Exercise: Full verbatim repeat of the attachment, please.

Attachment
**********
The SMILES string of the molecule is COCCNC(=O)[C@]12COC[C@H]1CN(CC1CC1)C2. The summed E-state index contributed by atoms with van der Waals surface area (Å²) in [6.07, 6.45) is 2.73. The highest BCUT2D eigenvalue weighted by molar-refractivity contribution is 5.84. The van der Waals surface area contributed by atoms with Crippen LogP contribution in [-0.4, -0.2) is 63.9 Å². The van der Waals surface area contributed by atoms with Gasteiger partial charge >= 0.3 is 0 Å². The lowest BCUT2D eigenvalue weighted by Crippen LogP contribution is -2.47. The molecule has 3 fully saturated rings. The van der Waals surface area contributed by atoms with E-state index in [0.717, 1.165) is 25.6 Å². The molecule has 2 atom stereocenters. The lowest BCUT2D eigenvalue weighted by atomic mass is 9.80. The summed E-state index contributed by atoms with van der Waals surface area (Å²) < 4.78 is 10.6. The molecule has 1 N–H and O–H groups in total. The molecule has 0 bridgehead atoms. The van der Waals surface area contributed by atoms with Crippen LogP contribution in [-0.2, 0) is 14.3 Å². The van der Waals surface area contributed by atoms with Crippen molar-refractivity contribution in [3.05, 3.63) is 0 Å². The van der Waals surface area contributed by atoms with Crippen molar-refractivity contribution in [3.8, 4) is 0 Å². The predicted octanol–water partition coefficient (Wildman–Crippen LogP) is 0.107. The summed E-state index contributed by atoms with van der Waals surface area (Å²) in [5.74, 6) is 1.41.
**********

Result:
The SMILES string of the molecule is COCCNC(=O)[C@]12COC[C@H]1CN(CC1CC1)C2. The summed E-state index contributed by atoms with van der Waals surface area (Å²) in [6.07, 6.45) is 2.73. The highest BCUT2D eigenvalue weighted by molar-refractivity contribution is 5.84. The van der Waals surface area contributed by atoms with Crippen LogP contribution in [-0.4, -0.2) is 63.9 Å². The van der Waals surface area contributed by atoms with Gasteiger partial charge >= 0.3 is 0 Å². The lowest BCUT2D eigenvalue weighted by Crippen LogP contribution is -2.47. The molecule has 3 fully saturated rings. The van der Waals surface area contributed by atoms with E-state index in [0.717, 1.165) is 25.6 Å². The molecule has 2 atom stereocenters. The lowest BCUT2D eigenvalue weighted by atomic mass is 9.80. The summed E-state index contributed by atoms with van der Waals surface area (Å²) < 4.78 is 10.6. The molecule has 1 N–H and O–H groups in total. The molecule has 0 bridgehead atoms. The van der Waals surface area contributed by atoms with Crippen LogP contribution in [-0.2, 0) is 14.3 Å². The van der Waals surface area contributed by atoms with Crippen molar-refractivity contribution in [3.05, 3.63) is 0 Å². The van der Waals surface area contributed by atoms with Crippen molar-refractivity contribution in [3.8, 4) is 0 Å². The predicted octanol–water partition coefficient (Wildman–Crippen LogP) is 0.107. The summed E-state index contributed by atoms with van der Waals surface area (Å²) in [5.74, 6) is 1.41.